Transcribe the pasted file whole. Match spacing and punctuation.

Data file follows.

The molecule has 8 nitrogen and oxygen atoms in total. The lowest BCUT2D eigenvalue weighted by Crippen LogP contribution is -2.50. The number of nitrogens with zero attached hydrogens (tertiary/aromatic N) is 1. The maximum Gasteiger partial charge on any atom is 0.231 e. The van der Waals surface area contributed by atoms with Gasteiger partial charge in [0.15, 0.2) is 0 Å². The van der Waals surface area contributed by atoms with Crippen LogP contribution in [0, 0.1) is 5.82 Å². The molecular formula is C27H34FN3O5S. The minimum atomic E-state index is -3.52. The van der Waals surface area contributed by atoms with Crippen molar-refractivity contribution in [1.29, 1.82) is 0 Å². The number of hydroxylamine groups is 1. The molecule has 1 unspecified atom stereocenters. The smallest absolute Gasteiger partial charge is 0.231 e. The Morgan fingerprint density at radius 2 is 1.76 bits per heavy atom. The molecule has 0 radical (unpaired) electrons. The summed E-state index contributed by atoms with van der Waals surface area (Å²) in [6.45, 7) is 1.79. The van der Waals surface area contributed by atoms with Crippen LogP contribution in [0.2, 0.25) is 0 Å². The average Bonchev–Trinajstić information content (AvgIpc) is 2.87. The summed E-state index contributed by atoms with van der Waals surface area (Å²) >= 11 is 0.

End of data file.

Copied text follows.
The molecule has 8 nitrogen and oxygen atoms in total. The lowest BCUT2D eigenvalue weighted by Crippen LogP contribution is -2.50. The number of nitrogens with zero attached hydrogens (tertiary/aromatic N) is 1. The maximum Gasteiger partial charge on any atom is 0.231 e. The van der Waals surface area contributed by atoms with Gasteiger partial charge in [0.15, 0.2) is 0 Å². The van der Waals surface area contributed by atoms with Crippen LogP contribution in [0, 0.1) is 5.82 Å². The molecular formula is C27H34FN3O5S. The minimum atomic E-state index is -3.52. The van der Waals surface area contributed by atoms with Crippen molar-refractivity contribution in [1.29, 1.82) is 0 Å². The number of hydroxylamine groups is 1. The molecule has 1 unspecified atom stereocenters. The smallest absolute Gasteiger partial charge is 0.231 e. The Morgan fingerprint density at radius 2 is 1.76 bits per heavy atom. The molecule has 0 radical (unpaired) electrons. The summed E-state index contributed by atoms with van der Waals surface area (Å²) in [6.45, 7) is 1.79. The van der Waals surface area contributed by atoms with Crippen LogP contribution in [0.2, 0.25) is 0 Å². The average Bonchev–Trinajstić information content (AvgIpc) is 2.87. The summed E-state index contributed by atoms with van der Waals surface area (Å²) >= 11 is 0.